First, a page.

A buyer’s guide to radiation shielding

September 02, 2016
By: Jim Noller, Daniel Harrell and Manjit Chopra

Radiation has long been wielded as a vital tool by health care providers, but the shielding that is always necessary to protect patients and staff from unwanted exposure is, perhaps, not that well understood. Although many types of shielding materials exist, concrete in its various forms often provides the preferred solution.

Radiation shielding applications

Radiation and radiation shielding can be broken down into two primary categories: diagnostic imaging and therapeutic applications.

Diagnostic: Low-energy diagnostic procedures, such as chest X-rays, are typically shielded with lead-lined drywall. Higher energy diagnostic procedures, such as CT scans, require increased amounts of shielding. Concrete is often used for these applications.

Therapeutic: The second category is therapeutic radiation treatments for cancer, and this is where heavy-duty shielding comes into play. These internal and external beam therapies include high dose rate (HDR) brachytherapy, linear accelerator and particle therapy (including proton therapy). Because these treatments utilize more intense radiation than diagnostic procedures, they require substantial shielding.

For example, it is not unusual for a linear accelerator treatment room to require 1.5 million pounds of shielding. Not surprisingly, concrete and heavy concrete are the preferred shielding materials for radiation treatment applications. Radiation treatment room walls, ceilings and floors are carefully designed with materials that will provide the required level of protection, which is determined by applicable codes and regulations. The physicist of record will calculate the shielding barriers based on the quality and energy of the radiation, the treatment modalities and the expected number of patients per day.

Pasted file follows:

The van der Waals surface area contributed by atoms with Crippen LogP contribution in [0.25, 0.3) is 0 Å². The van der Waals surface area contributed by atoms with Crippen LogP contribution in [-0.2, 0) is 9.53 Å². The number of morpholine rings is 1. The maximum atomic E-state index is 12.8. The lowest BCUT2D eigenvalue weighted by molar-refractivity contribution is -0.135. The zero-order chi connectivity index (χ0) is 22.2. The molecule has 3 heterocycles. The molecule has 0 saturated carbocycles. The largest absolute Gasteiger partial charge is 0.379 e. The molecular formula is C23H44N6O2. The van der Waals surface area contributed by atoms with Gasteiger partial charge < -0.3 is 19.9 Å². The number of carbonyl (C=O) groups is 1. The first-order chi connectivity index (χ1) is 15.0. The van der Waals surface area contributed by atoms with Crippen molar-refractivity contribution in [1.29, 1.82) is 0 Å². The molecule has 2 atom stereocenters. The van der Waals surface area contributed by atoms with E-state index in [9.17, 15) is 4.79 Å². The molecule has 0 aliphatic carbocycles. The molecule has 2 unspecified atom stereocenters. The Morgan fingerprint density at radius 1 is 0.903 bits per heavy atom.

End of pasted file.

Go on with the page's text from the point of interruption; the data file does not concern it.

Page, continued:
Concrete, due to its relatively low cost, high structural properties and ease of use in construction, has long been the primary material for radiation shielding. As the cost of real estate and construction has increased, so has the use of heavy (or high-density) concretes in order to decrease shielding space requirements. Under certain conditions, lead (Pb) may be incorporated into the shielding design, but is often limited due to high cost, toxicity and lack of structural qualities, which require additional construction and cost for support.

How much is just right?
To provide some perspective, a typical PET/CT room might have walls that consist of approximately 10 to 14 inches of concrete shielding, while the walls of an HDR/brachytherapy room may be designed with 15 to 20 inches of concrete. Linear accelerators typically require two shielding barriers. The primary shielding barrier where the beam from the linear accelerator is pointed usually requires six to nine feet of concrete. The secondary barriers, which absorb leakage and scatter radiation, usually require three to four feet of concrete. Very high energy particle therapy applications like proton therapy utilize a cyclotron to produce the particles, a beam line to carry the particles and a gantry to deliver them to the patient, and can require eight to 12 feet of concrete shielding.

Types of concrete and methods of installation
Poured-in-place regular (conventional) weight concrete (147 pounds per cubic foot, pcf, density) is the most common type of concrete used for radiation shielding. It is relatively inexpensive and, like other forms of concrete, has high structural properties. It can, however, require a substantial amount of space, depending on the shielding requirements. Fortunately, there are other types of concrete and methods of installation that can offset this limitation. Heavy (high-density) concrete has superior shielding properties and requires significantly less space than regular weight concrete. Heavy concrete can achieve in-place densities ranging from 148 pcf to more than 330 pcf.